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RISK / SECURITY

ERM Prepares Carriers for (Almost) Everything

Michael P. Voelker | November 10, 2016

Thomas Dunbar, senior vice president and head of information risk management at XL Catlin, says he often draws from his experience as a Boy Scout leader in his approach to enterprise risk management (ERM).

“As a scout leader, ‘Be Prepared’ is the motto we live by,” he says. “In managing risk, being prepared is essential as well. What are ongoing risks we need to be prepared for? What are the daily risks? The 10-year events? The 100-year events? By having strong risk management at every level, it helps us understand how to minimize those risks and react and remediate if they do occur.”

Enterprise risk management is a continually evolving discipline, and the definition of ERM continues to evolve as well. According to the Risk and Insurance Management Society (RIMS), it is a strategic business discipline that supports the achievement of an organization’s objectives by addressing the full spectrum of its risks and managing the combined impact of those risks as an interrelated risk portfolio. ERM encompasses all areas of organizational exposure to risk, prioritizes and manages those exposures as an interrelated risk portfolio, and evaluates that portfolio against internal and external factors.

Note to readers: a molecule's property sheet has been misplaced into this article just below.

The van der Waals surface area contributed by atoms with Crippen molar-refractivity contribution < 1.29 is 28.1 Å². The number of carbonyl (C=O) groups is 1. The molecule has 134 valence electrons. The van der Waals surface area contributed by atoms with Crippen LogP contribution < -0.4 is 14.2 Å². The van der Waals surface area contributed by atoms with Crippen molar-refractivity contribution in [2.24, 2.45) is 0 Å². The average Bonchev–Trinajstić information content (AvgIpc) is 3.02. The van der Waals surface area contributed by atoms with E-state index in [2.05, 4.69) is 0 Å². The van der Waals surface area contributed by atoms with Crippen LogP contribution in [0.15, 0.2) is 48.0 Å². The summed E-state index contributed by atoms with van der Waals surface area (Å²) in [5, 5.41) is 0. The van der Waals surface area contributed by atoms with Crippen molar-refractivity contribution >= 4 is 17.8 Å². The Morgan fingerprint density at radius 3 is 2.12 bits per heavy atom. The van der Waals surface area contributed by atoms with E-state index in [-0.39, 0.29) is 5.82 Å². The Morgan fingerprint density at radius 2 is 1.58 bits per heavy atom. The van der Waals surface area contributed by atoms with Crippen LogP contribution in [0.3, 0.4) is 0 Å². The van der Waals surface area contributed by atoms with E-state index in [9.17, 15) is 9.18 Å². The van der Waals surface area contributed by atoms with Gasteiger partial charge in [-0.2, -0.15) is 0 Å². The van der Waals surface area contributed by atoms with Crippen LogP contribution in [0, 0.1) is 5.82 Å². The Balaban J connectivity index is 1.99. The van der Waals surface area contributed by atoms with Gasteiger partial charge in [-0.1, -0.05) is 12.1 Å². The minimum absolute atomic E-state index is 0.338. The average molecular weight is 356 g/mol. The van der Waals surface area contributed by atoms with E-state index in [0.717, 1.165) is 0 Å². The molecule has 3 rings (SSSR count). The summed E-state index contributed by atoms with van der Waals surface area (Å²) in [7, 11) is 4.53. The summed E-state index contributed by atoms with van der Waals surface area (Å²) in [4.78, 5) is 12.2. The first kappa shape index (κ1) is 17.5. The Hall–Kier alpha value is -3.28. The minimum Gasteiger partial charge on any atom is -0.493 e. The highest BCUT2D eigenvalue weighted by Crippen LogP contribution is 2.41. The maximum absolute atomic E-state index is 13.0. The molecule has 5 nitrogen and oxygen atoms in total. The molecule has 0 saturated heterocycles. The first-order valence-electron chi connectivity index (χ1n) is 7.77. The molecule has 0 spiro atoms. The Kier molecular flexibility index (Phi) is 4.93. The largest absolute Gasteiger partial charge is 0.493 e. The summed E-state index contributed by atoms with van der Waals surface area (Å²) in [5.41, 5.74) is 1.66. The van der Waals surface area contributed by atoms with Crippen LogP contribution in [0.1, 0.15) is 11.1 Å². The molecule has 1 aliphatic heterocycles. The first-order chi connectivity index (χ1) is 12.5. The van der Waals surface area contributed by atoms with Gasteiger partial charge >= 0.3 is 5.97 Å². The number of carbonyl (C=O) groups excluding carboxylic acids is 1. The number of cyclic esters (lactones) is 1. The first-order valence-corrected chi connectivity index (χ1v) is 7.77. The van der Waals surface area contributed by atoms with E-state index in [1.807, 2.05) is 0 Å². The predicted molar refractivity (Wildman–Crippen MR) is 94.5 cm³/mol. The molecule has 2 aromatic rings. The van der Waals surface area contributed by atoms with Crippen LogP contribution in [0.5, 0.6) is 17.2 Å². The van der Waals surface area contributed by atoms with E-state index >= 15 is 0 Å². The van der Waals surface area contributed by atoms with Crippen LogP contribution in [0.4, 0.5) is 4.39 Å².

In the heavily regulated industry that is insurance, compliance is often the starting point to risk management. “Compliance is a goal and something the business understands. Having an effective enterprise risk management program does help you when you need to talk with regulators and rating agencies. However, compliance is not the ultimate objective,” says Dunbar.

An effective ERM function also helps companies optimize the risk-taking that is central to the insurance business. McKinsey points out that companies that create and follow a risk management framework (see sidebar) outperform other companies in terms of less volatile returns and a more resilient stock price.